Question of the Week: 7/15-7/21/19

American Battlefield Trust’s Teacher Institute was last weekend! If you could take a class to tour any battlefield or historical site and teach them about what happened there, where would you take them? Why?

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9 Responses to Question of the Week: 7/15-7/21/19

  1. Ed Cunningham says:

    I would take them to Five Forks, which might lead to a general discussion about jumping to conclusions (Sheridan), what to do if wrongfully accused (Warren), how to handle it when wrongfully accused by a boss or manager; how to avoid being “ganged up on” by the powers that be (Grant/Sheridan); how to admit it if you’ve made a mistake deeply affecting somebody (Sheridan); how appearances don’t always mirror reality (Chamberlin/Sheridan/Griffin/Warren); and how not to get involved in partying (Shad) when there is work to be done (Pickett).

  2. Douglas Pauly says:

    Yorktown. What transpired there in 1781 proved to be seismic.

  3. W Charles Young says:

    Independence Hall in Philadelphia. What happened there in both 1776 and 1787 is still impacting the world we live in today. The idea that all men are created equal and can govern themselves was and is earth shattering.

  4. Mike Maxwell says:

    Annapolis, Maryland. Begin with how Benjamin Butler secured the National Capital. Proceed to the establishment of expansive Civil War hospitals taking advantage of Butler’s railroad (concurrent with the establishment of a series of Parole camps.) Conclude with the role of Clara Barton in picking up the pieces after the war ended.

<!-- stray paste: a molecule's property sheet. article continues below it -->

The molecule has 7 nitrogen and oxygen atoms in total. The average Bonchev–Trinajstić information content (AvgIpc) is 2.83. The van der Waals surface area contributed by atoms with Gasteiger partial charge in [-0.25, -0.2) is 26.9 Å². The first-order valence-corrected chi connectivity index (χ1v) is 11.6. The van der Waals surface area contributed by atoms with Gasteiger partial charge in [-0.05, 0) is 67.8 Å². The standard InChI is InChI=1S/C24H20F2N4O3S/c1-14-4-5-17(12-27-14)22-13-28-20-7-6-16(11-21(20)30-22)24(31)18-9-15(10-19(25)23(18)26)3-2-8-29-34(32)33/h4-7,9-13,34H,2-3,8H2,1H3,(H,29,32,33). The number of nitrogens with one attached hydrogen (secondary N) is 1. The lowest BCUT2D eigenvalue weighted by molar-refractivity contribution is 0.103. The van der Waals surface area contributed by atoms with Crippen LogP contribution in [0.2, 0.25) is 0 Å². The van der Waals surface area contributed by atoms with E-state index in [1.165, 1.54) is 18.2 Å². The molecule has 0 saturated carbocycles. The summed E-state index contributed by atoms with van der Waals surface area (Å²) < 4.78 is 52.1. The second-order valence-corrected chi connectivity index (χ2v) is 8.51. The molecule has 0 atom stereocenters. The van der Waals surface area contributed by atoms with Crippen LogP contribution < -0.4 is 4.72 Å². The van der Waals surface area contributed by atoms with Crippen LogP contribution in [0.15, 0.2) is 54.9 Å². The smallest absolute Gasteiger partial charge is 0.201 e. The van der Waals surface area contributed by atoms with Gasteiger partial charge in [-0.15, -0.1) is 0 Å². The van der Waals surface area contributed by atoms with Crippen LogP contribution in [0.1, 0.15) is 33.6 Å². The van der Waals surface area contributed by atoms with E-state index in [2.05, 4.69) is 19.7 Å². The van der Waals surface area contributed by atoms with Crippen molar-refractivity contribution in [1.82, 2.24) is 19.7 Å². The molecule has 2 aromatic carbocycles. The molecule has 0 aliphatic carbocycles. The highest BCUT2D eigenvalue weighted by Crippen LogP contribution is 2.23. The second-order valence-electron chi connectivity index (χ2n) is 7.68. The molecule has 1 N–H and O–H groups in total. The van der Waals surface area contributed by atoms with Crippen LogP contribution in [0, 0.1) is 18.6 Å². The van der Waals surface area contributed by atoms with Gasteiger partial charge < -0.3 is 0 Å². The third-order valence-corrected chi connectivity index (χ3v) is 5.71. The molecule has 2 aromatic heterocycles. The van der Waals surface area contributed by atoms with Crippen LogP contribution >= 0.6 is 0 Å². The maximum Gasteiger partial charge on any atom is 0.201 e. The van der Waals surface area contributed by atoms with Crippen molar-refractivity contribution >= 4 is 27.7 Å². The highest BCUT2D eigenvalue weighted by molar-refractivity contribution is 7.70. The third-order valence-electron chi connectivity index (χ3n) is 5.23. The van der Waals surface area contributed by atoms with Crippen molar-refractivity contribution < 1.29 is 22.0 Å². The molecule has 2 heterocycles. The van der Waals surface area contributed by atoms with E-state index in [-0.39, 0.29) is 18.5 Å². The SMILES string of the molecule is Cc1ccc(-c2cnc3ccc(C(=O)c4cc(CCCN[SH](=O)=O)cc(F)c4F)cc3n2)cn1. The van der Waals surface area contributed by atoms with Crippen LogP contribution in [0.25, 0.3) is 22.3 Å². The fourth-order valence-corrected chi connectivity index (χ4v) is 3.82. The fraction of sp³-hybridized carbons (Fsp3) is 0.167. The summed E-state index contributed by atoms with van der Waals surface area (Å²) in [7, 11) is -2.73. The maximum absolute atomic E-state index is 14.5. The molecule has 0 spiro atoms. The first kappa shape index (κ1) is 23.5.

5. JohnnyB89 says:

    I would take them to Gettysburg were most historians believe the war was won on that battlefield.

  6. Meg Groeling says:

    Manassas Battlefield–the ground where the federal army first shed blood to save the Union.

  7. Gettysburg – I already did it. My 50th high school class reunion was five years ago and I offered to take anyone who wanted to come along to tour the battlefield only 45 minutes from the town where I went to high school. I concentrated on the Pennsylvania counties where most of my classmates lived: Lebanon, Lancaster, Dauphin and Berks, and took them to the monuments to the regiments from those counties, and to monuments of all PA officers. Sallie the dog behind the 11th PA monument near Oak Hill was a hit. When I told hem to stand between the flank markers of the 93 PA Infantry along Plumb Run near the northern slope of Little Round Top where their ancestors from Lebanon and Dauphin County stood on those exact spot 151 years ago, I couldn’t get them to move to the next sight for some time. They appeared to be in a trance realizing that they stood exactly where their ancestor fathers’ brothers, uncles, cousins, friends and neighbors stood. I deviated from PA monuments to have them stand in front of the mural of the 154th NY on Coster Avenue and imagine themselves confronting a line of infantry firing a volley at them. We had lunch at the Dobbins House. Later at Alonzo Cushing’s Battery on Cemetery ridge, I divided the group in to boys and girls and had each pantomime servicing a peace, getting rounds from the limbers, loading the canons and firing them. The ladies won the day by getting off two rounds in less time than the gentlemen.

  8. Chris Kolakowski says:

    I’d want to tour Hampton Roads, with all its many layers of history and critical events in America’s past.

    A close second is downtown Richmond to discuss the evacuation in terms of legacy, identity, and the end of an era.

  9. Pingback: Week In Review: July 15-21, 2019 | Emerging Civil War

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